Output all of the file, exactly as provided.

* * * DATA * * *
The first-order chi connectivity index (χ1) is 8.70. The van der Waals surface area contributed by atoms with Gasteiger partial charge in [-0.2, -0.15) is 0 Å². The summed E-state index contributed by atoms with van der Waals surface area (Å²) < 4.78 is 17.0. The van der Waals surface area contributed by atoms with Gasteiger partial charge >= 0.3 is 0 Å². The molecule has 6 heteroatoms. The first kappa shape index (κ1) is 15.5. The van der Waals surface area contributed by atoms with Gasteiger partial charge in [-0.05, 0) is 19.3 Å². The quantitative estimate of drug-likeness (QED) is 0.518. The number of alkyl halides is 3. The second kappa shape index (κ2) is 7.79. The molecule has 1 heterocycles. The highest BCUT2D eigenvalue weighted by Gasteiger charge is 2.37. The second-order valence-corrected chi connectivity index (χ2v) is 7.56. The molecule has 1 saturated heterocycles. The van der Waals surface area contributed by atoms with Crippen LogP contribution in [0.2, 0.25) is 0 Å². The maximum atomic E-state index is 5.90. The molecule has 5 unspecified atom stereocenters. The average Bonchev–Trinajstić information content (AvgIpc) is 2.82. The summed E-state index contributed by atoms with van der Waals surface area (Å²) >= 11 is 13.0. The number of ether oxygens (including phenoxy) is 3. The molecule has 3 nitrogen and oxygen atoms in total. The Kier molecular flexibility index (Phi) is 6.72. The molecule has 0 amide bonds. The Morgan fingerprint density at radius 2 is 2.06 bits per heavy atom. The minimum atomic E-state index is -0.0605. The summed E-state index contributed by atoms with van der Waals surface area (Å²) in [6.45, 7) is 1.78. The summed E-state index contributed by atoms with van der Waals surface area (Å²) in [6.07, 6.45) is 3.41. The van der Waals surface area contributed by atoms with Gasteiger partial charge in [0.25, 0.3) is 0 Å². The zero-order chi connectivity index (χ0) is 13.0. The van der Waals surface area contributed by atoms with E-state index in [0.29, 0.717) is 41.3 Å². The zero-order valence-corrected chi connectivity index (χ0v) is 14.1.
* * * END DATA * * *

The first-order chi connectivity index (χ1) is 8.70. The van der Waals surface area contributed by atoms with Gasteiger partial charge in [-0.2, -0.15) is 0 Å². The summed E-state index contributed by atoms with van der Waals surface area (Å²) < 4.78 is 17.0. The van der Waals surface area contributed by atoms with Gasteiger partial charge >= 0.3 is 0 Å². The molecule has 6 heteroatoms. The first kappa shape index (κ1) is 15.5. The van der Waals surface area contributed by atoms with Gasteiger partial charge in [-0.05, 0) is 19.3 Å². The quantitative estimate of drug-likeness (QED) is 0.518. The number of alkyl halides is 3. The second kappa shape index (κ2) is 7.79. The molecule has 1 heterocycles. The highest BCUT2D eigenvalue weighted by Gasteiger charge is 2.37. The second-order valence-corrected chi connectivity index (χ2v) is 7.56. The molecule has 1 saturated heterocycles. The van der Waals surface area contributed by atoms with Crippen LogP contribution in [0.2, 0.25) is 0 Å². The maximum atomic E-state index is 5.90. The molecule has 5 unspecified atom stereocenters. The average Bonchev–Trinajstić information content (AvgIpc) is 2.82. The summed E-state index contributed by atoms with van der Waals surface area (Å²) >= 11 is 13.0. The number of ether oxygens (including phenoxy) is 3. The molecule has 3 nitrogen and oxygen atoms in total. The Kier molecular flexibility index (Phi) is 6.72. The molecule has 0 amide bonds. The Morgan fingerprint density at radius 2 is 2.06 bits per heavy atom. The minimum atomic E-state index is -0.0605. The summed E-state index contributed by atoms with van der Waals surface area (Å²) in [6.45, 7) is 1.78. The summed E-state index contributed by atoms with van der Waals surface area (Å²) in [6.07, 6.45) is 3.41. The van der Waals surface area contributed by atoms with Gasteiger partial charge in [0.25, 0.3) is 0 Å². The zero-order chi connectivity index (χ0) is 13.0. The van der Waals surface area contributed by atoms with E-state index in [0.29, 0.717) is 41.3 Å². The zero-order valence-corrected chi connectivity index (χ0v) is 14.1.